Solutions After Conducting an Indoor Air Quality Investigation (Part 3)

Heating and air conditioning systems are sometimes complex and can require evaluation by outside contractors or specialists.  To eliminate many of the probable indoor air quality problems, however, there are three areas that can be easily addressed to some degree by building owners.  These are a) filtration of airborne particulate, b) removal of built-up contamination, and c) the control of microbial growth.

Solution 1: Filtration of Airborne Particulate

The proper use of air filtration is the most effective and economical method for controlling particulate contamination in indoor air systems.  There are a number of manufacturers who provide quality air filter products at reasonable prices.

1. Choosing the Correct Filters 

Quite often there are many types of filters that can perform the same function.  Listed below are some criteria, other than price, that should be considered when selecting the best filter for the application:

  • Concentration of people in areas being conditioned
  • Quality requirements of products being manufactured
  • Sensitivity of equipment and systems being protected
  • Fixed or variable air volume systems
  • Contamination in the air (type, size and quantity)
  • Pressure of air in the duct systems
  • Available space for air filters

2. Controlling the Air Flow

Once the proper filter type has been selected, the filters need to be installed properly so that all of the air in the system goes through the filters. By-pass air can occur due to the following reasons:

  • Improperly installed or sealed filter holding frames
  • Missing or improperly installed gaskets
  • Damaged or leaking duct systems
  • Improper fasteners to hold filters in place.
  • Incorrect filter size (vs. the filter holding frame size)
  • Damaged filters
  • Blown out filters due to excessive pressure

3. Maintaining the Correct Filter Change Frequency

The final factor for managing the filters is to establish and maintain the proper change frequency for each filter type.  An excellent method for knowing when to change air filters is to install a differential pressure measurement device across the filter bank such as a manometer or magnehelic gauge.  Factors other than pressure-drop that affect change frequency are moisture and seasonality.

Solution 2: Removal of Built-up Contamination

During the investigation, all accessible areas of the HVAC system need to be inspected for contamination. Build-up of dirt and dust in the duct systems, fan housings, coils and other areas in the HVAC systems is not desirable, but is very common. From a health perspective, the buildup of contamination in air systems is a potential threat, but if managed properly, is not necessarily an actual problem to the building occupants. If the air re-circulating in a closed system is filtered properly, the moisture within the system is managed, and if there is not much turbulence in the system, a contaminated air system may be “theoretically” safe for the building inhabitants.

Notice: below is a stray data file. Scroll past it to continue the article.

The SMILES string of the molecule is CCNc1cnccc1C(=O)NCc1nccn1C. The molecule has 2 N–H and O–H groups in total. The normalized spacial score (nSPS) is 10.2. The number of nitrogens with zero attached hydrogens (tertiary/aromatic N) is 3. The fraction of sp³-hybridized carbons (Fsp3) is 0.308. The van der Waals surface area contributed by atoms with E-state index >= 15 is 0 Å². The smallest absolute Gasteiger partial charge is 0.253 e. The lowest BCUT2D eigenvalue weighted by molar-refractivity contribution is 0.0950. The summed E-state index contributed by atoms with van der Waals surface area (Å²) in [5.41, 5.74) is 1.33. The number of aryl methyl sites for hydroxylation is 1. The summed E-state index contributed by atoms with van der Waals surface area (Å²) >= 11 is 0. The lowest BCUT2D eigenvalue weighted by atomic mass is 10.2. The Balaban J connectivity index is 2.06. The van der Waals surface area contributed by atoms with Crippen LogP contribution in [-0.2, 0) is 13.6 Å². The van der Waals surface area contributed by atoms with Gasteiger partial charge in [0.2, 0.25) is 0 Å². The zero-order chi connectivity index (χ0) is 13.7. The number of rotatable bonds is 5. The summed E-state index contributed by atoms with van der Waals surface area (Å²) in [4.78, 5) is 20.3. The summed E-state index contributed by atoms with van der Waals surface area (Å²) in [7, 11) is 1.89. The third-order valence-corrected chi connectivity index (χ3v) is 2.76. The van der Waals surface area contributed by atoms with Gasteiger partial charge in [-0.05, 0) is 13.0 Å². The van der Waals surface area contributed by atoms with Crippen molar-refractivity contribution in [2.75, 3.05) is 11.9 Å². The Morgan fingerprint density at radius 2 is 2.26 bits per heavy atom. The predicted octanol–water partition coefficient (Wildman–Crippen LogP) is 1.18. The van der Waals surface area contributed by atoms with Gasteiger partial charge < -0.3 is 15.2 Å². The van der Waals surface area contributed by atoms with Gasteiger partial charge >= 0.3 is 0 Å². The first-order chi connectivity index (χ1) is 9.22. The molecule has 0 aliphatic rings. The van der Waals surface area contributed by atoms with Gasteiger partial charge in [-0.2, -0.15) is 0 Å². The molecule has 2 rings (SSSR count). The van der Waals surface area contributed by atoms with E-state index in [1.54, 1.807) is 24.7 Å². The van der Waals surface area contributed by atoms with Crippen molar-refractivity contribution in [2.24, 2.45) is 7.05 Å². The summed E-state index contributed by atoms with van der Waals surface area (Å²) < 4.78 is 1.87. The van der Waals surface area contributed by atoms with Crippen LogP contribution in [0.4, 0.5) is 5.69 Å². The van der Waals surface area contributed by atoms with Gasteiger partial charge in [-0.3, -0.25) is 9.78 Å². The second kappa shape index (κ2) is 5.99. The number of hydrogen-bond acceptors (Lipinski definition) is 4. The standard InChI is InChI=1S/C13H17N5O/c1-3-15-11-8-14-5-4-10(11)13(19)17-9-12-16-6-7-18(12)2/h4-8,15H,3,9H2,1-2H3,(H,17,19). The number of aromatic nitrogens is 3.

Solution 3: Controlling Microbial Growth

To protect building occupants from the risk of disease caused by microbial growth, the building owner must prevent or control the growth process.  The following methods to control microbial growth may or may not be practical:

  1. Remove moisture needed for microbial growth: This is a practical method to control microbial growth. The IAQ investigation needs to be focused on identifying and controlling possible moisture sources.  Elimination of a moisture source can often eliminate microbial growth problems and protect the building owner from risk.
  2. Remove nutrients needed for microbial growth: Dirt and dust are excellent nutrients for microbial growth. Once air systems become contaminated, cleaning the nutrients to a level to prevent microbial growth is sometimes necessary and can become costly.  Managing the air filter systems is the most economical method for minimizing nutrients and can sometimes replace the need for contamination removal.
  3. Control the temperature: This is effective, but is often not possible. Room temperatures for offices and manufacturing environments are usually in the temperature growth range for mold and mildew.
  4. Control the presence of spores: This is not normally practical, as spores are naturally prolific and difficult to eliminate in most systems.
  5. Disinfect the air systems: The use of anti-microbial chemicals is controversial. There are only a few disinfectants approved by the EPA.  Disinfectants can easily become harmful contaminants.

If your facility needs professional assistance with its indoor air quality, contact Carolina Filters today! A professional representative is ready to help determine any issues and gain control of your IAQ. “Practical IAQ Solutions for Building Owners” written by Carolina Filters’ CEO, Coles Dwight, was referenced in this post. Learn about Causes for an Indoor Air Quality Investigations & How to Conduct an IAQ Investigation.

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